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Brexit: justice for families, individuals and businesses?

On 20th March 2017 the House of Lords EU Justice Sub-Committee published a report to consider the effect of Brexit upon access to justice for families, individuals and businesses.

The report finds that:The current system for civil justice cooperation across the EU Member States works well.Disputes that cross borders, whether family or commercial, are currently settled by judgments that are enforceable across the EU. This gives families, businesses and individuals the legal consistency and predictability on which they depend.

Unless the current system of ‘mutual recognition’ of judgments across the EU is duplicated, Brexit could lead to serious hardship for families, individuals and businesses because they could be left subject to national rules across 27 other Member States.

The Government has emphasised the importance of separating the UK from the jurisdiction of the Court of Justice of the EU, and the recommendation is that alternatives must be in place before the UK’s withdrawal is completed.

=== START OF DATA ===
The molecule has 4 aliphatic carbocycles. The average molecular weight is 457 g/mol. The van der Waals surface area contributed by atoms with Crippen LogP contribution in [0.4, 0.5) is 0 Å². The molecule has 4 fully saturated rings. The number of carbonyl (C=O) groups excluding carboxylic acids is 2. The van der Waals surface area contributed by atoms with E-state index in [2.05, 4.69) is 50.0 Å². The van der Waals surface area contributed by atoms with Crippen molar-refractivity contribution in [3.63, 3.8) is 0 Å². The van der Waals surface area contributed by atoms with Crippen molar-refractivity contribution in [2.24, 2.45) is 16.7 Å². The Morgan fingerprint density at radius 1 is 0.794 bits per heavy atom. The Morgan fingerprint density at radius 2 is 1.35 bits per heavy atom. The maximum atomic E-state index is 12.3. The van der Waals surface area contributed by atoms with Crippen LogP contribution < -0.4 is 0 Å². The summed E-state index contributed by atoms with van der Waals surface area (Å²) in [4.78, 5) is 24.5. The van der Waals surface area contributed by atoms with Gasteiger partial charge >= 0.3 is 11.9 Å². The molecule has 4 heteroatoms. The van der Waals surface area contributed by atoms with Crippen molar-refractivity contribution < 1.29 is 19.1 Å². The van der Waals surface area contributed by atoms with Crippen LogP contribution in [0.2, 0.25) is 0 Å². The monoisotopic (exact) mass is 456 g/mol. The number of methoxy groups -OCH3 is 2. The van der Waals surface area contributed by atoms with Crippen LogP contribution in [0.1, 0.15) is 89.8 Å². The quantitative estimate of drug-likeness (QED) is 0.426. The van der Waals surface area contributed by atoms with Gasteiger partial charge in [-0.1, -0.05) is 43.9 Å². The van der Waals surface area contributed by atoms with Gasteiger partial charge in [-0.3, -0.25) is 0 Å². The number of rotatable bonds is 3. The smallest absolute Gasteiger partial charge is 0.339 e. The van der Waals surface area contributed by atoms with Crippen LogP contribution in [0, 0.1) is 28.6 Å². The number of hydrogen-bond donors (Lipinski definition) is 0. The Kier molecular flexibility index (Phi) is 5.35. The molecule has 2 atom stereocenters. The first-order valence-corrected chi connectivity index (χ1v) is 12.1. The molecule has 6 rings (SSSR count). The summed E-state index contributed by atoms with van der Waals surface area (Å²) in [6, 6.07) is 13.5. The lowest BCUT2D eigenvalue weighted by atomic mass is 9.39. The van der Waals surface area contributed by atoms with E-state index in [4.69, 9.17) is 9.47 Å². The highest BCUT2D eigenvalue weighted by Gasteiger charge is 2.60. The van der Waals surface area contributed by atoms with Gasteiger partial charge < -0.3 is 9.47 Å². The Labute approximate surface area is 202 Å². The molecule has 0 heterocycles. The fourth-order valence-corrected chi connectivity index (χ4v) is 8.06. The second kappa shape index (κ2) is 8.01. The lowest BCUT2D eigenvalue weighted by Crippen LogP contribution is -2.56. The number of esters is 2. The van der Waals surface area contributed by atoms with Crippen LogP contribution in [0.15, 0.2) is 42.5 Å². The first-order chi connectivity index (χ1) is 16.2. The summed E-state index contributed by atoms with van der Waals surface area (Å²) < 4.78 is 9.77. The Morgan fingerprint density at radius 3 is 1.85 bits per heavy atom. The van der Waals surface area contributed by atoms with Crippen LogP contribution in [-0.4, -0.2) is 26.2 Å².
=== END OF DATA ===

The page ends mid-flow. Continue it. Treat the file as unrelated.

Chairman of the Committee, Baroness Kennedy of The Shaws said:

'Unless the Government can agree a replacement of the existing rules on mutual recognition of judgments, there will be great uncertainty over access to justice for families, businesses and individuals.

The Committee heard clear and conclusive evidence that there is no means by which the reciprocal rules currently in place can be replicated in the Great Repeal Bill. Domestic legislation can’t bind the other 27 member states.

We therefore call on the Government to secure adequate alternative arrangements, whether as part of a withdrawal agreement or a transitional deal.'

Click here to read the full report: